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Public Sector

The Public Sector refers to any organisation that is owned by the government, for example, the National Health Service, The Armed Forces, Civil Service and the Emergency Services. It also includes government agencies such as the National Audit Office, local government and the BBC.

Most graduate jobs that can be found in the private sector are also available in the public sector.  For example you can be a Graduate Accountant within the NHS, a Graduate Engineer in any of the armed services and all Public Sector organisations require graduates in support functions such as Human Resources and Marketing. 

According to the Office for National Statistics (another government agency) around 20% (1 in 5) people are employed in the Public Sector in the UK, so there are plenty of graduate jobs to choose from!

Organisations in this sector are at least partly funded using public money, for example taxation, although they may raise funds in other ways, such as via the licence fee for the BBC or from charitable donations.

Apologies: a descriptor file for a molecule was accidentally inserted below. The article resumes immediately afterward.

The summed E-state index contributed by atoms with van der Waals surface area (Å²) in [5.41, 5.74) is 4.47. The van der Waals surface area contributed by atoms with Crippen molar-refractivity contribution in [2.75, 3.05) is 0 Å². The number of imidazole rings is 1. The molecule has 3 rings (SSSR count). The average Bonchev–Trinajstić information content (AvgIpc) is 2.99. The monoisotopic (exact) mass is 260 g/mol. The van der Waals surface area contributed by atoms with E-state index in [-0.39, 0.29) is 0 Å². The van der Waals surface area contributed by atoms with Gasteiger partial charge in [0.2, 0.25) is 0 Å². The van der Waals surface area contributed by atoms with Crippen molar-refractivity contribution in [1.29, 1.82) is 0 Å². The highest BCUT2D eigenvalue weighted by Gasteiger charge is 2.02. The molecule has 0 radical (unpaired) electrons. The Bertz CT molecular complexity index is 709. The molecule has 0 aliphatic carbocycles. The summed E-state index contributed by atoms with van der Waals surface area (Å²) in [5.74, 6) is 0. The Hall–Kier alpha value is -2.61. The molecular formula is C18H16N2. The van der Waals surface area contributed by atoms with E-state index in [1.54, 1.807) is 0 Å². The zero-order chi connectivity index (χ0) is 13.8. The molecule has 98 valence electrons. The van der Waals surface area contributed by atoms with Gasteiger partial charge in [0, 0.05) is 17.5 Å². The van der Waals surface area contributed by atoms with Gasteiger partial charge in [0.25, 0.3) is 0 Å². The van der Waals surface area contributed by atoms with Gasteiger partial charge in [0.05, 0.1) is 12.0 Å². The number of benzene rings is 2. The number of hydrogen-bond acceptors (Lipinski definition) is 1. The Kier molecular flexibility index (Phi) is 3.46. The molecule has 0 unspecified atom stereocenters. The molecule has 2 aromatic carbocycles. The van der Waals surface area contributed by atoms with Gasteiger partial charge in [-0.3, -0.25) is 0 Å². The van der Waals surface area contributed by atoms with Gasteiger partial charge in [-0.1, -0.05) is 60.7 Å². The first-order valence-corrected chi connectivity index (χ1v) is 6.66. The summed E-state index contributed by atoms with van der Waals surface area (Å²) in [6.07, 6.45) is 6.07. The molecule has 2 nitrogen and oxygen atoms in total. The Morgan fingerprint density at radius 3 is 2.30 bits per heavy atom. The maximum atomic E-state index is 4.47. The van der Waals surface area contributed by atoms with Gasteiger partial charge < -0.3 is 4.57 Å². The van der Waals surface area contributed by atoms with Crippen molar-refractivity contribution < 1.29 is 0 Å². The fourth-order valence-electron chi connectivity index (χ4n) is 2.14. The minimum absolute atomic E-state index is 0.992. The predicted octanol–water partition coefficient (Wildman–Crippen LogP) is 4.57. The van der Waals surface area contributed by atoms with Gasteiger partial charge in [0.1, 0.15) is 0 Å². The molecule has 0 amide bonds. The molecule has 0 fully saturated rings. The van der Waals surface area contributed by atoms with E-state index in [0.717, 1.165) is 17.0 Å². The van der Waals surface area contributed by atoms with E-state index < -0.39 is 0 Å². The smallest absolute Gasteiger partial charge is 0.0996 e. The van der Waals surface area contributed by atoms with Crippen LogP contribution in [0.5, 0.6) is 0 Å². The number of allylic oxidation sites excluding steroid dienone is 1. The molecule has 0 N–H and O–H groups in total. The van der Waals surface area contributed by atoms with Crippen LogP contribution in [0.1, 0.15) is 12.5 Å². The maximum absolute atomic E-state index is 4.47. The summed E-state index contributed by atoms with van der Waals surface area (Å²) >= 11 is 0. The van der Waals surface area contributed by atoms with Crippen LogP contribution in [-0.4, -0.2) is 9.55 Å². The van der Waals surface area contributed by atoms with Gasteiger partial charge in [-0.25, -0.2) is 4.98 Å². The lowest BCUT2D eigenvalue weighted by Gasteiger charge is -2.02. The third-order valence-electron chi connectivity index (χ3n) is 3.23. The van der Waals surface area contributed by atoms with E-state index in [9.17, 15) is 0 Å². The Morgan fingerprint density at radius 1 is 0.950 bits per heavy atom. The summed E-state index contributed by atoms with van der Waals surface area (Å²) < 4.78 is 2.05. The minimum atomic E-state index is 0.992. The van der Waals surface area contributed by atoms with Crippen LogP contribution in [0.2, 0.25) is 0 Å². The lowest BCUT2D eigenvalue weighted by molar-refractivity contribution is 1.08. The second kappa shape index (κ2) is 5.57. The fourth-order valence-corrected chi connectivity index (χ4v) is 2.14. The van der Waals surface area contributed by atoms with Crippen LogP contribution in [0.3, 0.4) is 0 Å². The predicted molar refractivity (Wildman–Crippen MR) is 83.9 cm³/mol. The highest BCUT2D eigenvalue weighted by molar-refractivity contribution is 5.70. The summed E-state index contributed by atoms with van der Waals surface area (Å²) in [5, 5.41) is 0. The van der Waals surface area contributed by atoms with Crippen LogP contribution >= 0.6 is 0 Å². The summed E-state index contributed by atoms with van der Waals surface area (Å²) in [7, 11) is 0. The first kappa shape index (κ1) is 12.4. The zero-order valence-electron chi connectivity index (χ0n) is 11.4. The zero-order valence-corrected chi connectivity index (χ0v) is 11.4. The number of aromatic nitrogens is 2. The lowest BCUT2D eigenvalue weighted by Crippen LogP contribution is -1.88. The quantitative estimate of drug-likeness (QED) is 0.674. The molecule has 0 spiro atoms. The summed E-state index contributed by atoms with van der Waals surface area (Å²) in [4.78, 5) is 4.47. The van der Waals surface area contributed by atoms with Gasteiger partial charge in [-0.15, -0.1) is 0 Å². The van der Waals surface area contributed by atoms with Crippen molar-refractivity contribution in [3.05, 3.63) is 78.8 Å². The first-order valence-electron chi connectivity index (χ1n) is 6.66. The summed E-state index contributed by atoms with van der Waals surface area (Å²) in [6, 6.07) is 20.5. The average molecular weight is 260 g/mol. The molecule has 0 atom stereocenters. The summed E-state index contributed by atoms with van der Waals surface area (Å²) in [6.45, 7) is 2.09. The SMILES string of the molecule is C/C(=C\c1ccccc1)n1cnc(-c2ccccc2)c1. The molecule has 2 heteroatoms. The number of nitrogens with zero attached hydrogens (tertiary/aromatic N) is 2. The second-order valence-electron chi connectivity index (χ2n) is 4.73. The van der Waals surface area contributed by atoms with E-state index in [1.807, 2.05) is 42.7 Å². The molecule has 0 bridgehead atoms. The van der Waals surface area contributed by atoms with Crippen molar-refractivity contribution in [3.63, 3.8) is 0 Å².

You may be surprised to read that figures produced by the Office for National Statistics in April 2009 show that average weekly salaries in the Public Sector (£539) are higher then those in the private sector (£465), and the gap between them is growing as Public Sector workers demand pay increases in line with or above inflation while many private sector workers have had any increase at all.

The perception of working in the Public Sector is varied; some people see it as a well paid career, with good benefits, work/life balance and security.  Others see the sector as slow moving, reactive and overly bureaucratic.  For some people it will be a good fit for their lifestyles, for others it may be frustrating and reduce creativity and entrepreneurialism. 

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